Stakeholder Capitalism is not new: but is this management theory (popular in the 1950s and 1960s) poised to make a comeback as the world seeks to recover from the Covid-19 crisis?
What is Stakeholder Capitalism?
Investopedia refers to it as “a system in which corporations are oriented to serve the interests of all their stakeholders. Among the key stakeholders are customers, suppliers, employees, shareholders and local communities. Under this system, a company's purpose is to create long-term value and not to maximize profits and enhance shareholder value at the cost of other stakeholder groups.”
Business leaders globally are taking notice. In response to growing concern about the climate crisis and increasing social challenges (such as inequality), the World Economic Forum (WEF) in Davos in January this year, updated its Davos Manifesto for the first time since 1973 to more clearly state that businesses must serve not only their shareholders, but all their stakeholders. This is embodied in the Davos Manifesto’s opening statement that "The purpose of a company is to engage all its stakeholders in shared and sustained value creation" and it makes it clear (amongst other things) that companies should act as stewards of the environment, have zero tolerance for corruption, respect human rights and pay their fair share of taxes.
Components for change
Whilst supporters of Stakeholder Capitalism believe that serving the interests of all stakeholders in society, as opposed to only shareholders, is vital for the long term economic success of businesses, it seems that many organisations may only pay lip service to the concept. Proponents of Stakeholder Capitalism argue that changes to law are key to ensuring that businesses properly embrace the concept and introduce it into their decision making processes.
It may therefore come as a surprise to many to learn that the concept of taking stakeholders’ interests into account in board decisions has been codified in UK companies’ legislation since October 2007, when the relevant provisions of the Companies Act 2006 (CA 2006) came into force.
The CA 2006 sought to codify directors’ general duties in statute for the first time. One of those general duties is the duty to act in good faith to promote the success of the company for the benefit of its members as a whole (section 172 CA 2006).
Under section 172(1) CA 2006, a director is required, when acting in the way he/she considers in good faith would be most likely to promote the success of the company for the benefit of its members as a whole, to have regard to the following six, non-exhaustive, statutory factors:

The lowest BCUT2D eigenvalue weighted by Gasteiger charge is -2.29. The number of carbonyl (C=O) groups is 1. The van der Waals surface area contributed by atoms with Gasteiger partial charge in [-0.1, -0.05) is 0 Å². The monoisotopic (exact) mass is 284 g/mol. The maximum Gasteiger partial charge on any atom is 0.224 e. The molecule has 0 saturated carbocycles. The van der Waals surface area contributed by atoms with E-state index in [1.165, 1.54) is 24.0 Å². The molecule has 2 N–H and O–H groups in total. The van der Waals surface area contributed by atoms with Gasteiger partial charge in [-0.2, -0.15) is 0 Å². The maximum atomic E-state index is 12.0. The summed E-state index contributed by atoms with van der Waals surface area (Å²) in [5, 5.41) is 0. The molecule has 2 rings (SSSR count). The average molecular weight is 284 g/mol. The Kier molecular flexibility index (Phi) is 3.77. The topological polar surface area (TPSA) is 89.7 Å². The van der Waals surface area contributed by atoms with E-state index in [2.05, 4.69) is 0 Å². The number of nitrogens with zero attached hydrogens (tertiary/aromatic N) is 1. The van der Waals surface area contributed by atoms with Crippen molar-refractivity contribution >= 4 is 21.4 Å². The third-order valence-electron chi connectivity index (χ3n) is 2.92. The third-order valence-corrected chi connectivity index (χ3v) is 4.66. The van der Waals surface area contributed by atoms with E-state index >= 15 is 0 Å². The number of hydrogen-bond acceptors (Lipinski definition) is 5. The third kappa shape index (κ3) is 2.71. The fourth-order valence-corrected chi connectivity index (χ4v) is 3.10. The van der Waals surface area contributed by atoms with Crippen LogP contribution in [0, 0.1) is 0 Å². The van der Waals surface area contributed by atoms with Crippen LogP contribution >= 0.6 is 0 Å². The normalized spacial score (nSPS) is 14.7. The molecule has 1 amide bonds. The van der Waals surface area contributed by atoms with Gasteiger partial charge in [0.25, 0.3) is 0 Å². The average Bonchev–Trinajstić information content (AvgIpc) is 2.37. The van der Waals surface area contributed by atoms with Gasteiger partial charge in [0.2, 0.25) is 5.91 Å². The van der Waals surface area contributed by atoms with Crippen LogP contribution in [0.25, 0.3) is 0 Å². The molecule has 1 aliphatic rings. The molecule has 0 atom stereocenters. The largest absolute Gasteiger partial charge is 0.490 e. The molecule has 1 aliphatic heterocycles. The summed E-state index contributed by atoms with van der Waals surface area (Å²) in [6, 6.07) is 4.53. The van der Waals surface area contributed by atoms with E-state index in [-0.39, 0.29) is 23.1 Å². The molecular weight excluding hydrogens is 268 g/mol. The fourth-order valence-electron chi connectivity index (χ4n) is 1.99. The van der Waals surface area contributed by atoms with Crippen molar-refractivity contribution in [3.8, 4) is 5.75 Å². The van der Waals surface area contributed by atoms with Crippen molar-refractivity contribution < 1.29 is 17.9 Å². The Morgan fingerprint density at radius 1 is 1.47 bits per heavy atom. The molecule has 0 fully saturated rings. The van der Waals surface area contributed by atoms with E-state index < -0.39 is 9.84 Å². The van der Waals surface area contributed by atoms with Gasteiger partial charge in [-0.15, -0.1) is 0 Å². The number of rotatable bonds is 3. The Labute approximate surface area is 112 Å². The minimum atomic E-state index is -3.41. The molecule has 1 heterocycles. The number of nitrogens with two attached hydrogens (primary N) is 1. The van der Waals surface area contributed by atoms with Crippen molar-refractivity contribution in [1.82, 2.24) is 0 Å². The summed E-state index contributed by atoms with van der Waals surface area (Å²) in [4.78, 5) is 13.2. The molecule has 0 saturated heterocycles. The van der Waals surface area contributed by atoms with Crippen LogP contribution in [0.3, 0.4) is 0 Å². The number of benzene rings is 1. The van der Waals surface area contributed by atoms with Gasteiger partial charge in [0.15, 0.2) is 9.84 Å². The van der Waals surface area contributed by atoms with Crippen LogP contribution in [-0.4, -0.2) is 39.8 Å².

- the likely consequences of any decision in the long-term;
- the interests of the company’s employees;
- the need to foster the company’s business relationships with suppliers, customers and others;
- the impact of the company’s operations on the community and the environment;
- the desirability of the company maintaining a reputation for high standards of business conduct; and
- the need to act fairly as between members of the company.
Whilst many of these factors embody the concepts of Stakeholder Capitalism, the impact of section 172 CA 2006 has probably not been as significant as the draughtsmen might have anticipated.
Very quickly (within it seemed a matter of weeks), in favour of more succinct drafting, standard practice changed from setting out each of the six statutory factors in full in draft board minutes prepared for clients, to including a much shorter statement that the directors have acted in a way that they consider, “in good faith, would be most likely to promote the success of the Company for the benefit of its members as a whole, having regard (amongst other matters) to the factors set out in section 172 CA 2006.” Directors may not therefore be giving full consideration to such factors.
The “New New Normal”?
Much has changed since the start of the year. The Covid-19 crisis and lockdown has given many people and businesses a chance to take time to reflect and it seems that Stakeholder Capitalism is gaining further traction as organisations make plans for recovery and their long term future. In fact, some economists have pointed towards Stakeholder Capitalism being a fundamental tenet of worldwide social and economic recovery. Klaus Schwab, the Founder and Executive Chairman of WEF, wrote in June 2020 that, “To achieve a better outcome, the world must act jointly and swiftly to revamp all aspects of our societies and economies, from education to social contracts and working conditions. Every country, from the United States to China, must participate, and every industry, from oil and gas to tech, must be transformed. In short, we need a “Great Reset” of capitalism.”
In UK companies’ legislation there is already a statutory obligation to take account of factors which are fundamental to the theories of Stakeholder Capitalism. Is now the time to again set out the section 172 CA 2006 factors in full in board minutes, giving companies’ directors the opportunity to properly consider, and record the anticipated impact on, stakeholder interests when making significant decisions for their businesses?